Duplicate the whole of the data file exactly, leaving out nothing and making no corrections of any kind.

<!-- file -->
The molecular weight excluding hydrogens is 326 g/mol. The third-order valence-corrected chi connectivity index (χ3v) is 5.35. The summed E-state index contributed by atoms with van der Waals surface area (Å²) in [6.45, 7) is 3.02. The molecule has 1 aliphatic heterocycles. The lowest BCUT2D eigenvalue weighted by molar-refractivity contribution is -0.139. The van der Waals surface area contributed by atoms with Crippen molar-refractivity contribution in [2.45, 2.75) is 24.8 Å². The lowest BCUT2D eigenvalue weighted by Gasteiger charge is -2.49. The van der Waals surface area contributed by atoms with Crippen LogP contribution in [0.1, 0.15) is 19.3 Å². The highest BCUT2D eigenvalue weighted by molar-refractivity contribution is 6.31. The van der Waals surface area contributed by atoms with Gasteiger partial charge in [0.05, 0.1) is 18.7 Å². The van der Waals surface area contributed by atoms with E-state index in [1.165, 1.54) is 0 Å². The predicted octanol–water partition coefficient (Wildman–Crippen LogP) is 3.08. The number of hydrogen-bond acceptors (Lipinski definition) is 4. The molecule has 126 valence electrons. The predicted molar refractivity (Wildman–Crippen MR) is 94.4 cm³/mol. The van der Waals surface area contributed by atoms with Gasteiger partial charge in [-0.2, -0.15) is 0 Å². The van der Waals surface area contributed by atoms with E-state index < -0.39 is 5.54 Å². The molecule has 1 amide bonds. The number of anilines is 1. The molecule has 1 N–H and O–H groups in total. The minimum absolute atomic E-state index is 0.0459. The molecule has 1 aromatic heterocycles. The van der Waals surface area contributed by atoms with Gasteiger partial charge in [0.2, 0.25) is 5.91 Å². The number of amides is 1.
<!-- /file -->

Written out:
The molecular weight excluding hydrogens is 326 g/mol. The third-order valence-corrected chi connectivity index (χ3v) is 5.35. The summed E-state index contributed by atoms with van der Waals surface area (Å²) in [6.45, 7) is 3.02. The molecule has 1 aliphatic heterocycles. The lowest BCUT2D eigenvalue weighted by molar-refractivity contribution is -0.139. The van der Waals surface area contributed by atoms with Crippen molar-refractivity contribution in [2.45, 2.75) is 24.8 Å². The lowest BCUT2D eigenvalue weighted by Gasteiger charge is -2.49. The van der Waals surface area contributed by atoms with Crippen LogP contribution in [0.1, 0.15) is 19.3 Å². The highest BCUT2D eigenvalue weighted by molar-refractivity contribution is 6.31. The van der Waals surface area contributed by atoms with Gasteiger partial charge in [0.05, 0.1) is 18.7 Å². The van der Waals surface area contributed by atoms with E-state index in [1.165, 1.54) is 0 Å². The predicted octanol–water partition coefficient (Wildman–Crippen LogP) is 3.08. The number of hydrogen-bond acceptors (Lipinski definition) is 4. The molecule has 126 valence electrons. The predicted molar refractivity (Wildman–Crippen MR) is 94.4 cm³/mol. The van der Waals surface area contributed by atoms with Gasteiger partial charge in [-0.2, -0.15) is 0 Å². The van der Waals surface area contributed by atoms with E-state index < -0.39 is 5.54 Å². The molecule has 1 amide bonds. The number of anilines is 1. The molecule has 1 N–H and O–H groups in total. The minimum absolute atomic E-state index is 0.0459. The molecule has 1 aromatic heterocycles. The van der Waals surface area contributed by atoms with Gasteiger partial charge in [0.2, 0.25) is 5.91 Å². The number of amides is 1.